Literature is among one of the great joys of my life. Regardless of genre, length, prose, or subject matter I have always had a general admiration for the written word. It’s hard to fully appreciate the intricacies of our language without the thoughtful expression that accompanies writing.
Beyond just the intrinsic beauty of language, in today’s knowledge driven world it is impossible to make any significant gains without basic literacy. Yet according to the Portland based Concordia University, “More than 30 million adults in the United States cannot read, write, or do basic math above a third-grade level.”
Adult illiteracy is also generational says ProLiteracy, a membership organization dedicated to improved literacy and education. According to the organization, “Children of parents with low literacy skills have a 72 percent chance of being at the lowest reading levels themselves.”
The organization also cites correlations between low levels of literacy and poverty, incarceration, health care spending, welfare, and unemployment.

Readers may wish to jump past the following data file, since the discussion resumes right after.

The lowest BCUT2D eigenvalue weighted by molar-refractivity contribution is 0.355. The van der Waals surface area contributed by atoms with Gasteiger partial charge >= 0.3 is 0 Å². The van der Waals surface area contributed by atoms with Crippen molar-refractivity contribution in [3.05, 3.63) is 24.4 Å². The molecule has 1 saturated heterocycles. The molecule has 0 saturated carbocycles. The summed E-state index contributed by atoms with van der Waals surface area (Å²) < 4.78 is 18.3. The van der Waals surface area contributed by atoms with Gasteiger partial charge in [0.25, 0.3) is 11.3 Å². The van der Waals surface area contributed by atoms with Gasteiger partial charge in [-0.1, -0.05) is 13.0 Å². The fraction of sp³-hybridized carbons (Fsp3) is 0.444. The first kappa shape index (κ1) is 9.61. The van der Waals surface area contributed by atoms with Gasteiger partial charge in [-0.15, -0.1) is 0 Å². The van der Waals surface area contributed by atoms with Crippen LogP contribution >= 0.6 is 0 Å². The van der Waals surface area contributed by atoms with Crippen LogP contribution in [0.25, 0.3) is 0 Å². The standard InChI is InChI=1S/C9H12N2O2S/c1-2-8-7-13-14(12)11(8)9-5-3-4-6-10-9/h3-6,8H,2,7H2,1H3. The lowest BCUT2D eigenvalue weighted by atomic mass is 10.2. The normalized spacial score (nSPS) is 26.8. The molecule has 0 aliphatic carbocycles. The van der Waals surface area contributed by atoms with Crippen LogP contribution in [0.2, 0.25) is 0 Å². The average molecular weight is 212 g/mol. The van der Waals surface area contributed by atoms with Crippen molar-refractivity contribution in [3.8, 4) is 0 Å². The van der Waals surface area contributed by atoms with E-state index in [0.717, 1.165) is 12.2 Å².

This poses serious concerns for the future of our nation, as a lack of basic literacy disproportionately affects certain minority groups, perpetuating a cycle of poverty and oppression that has existed for centuries.
The National Center for Education Statistics found that of those 30 million adults, twenty percent were African American and thirty-nine percent were Hispanic. Over half did not obtain a high school diploma.
When comparing US literacy rates with international statistics, the NCES also found that the US had a higher percentage of citizens at the lowest level of the literacy scale than that of the international average.
So what are the possible avenues for combating this prevalence of low adult literacy?
One solution, although imperfect, may come from emulating schools in the Washington D.C. area. According to PBS News Hour, some D.C. schools have been offering free adult education and GED preparation in the wake of pervasive rates of illiteracy.
While these adult education programs have not been a sweeping success story, they do offer hope and support to those whose lives have been wrought with social and financial instability.
For the sake of our nation it’s important that we uplift the aspirations of the underprivileged. Although true equality of condition may not be attainable, the promotion of education is an immense step toward bettering the lives of so many Americans. Perhaps they too can come to appreciate literature in the same way I do.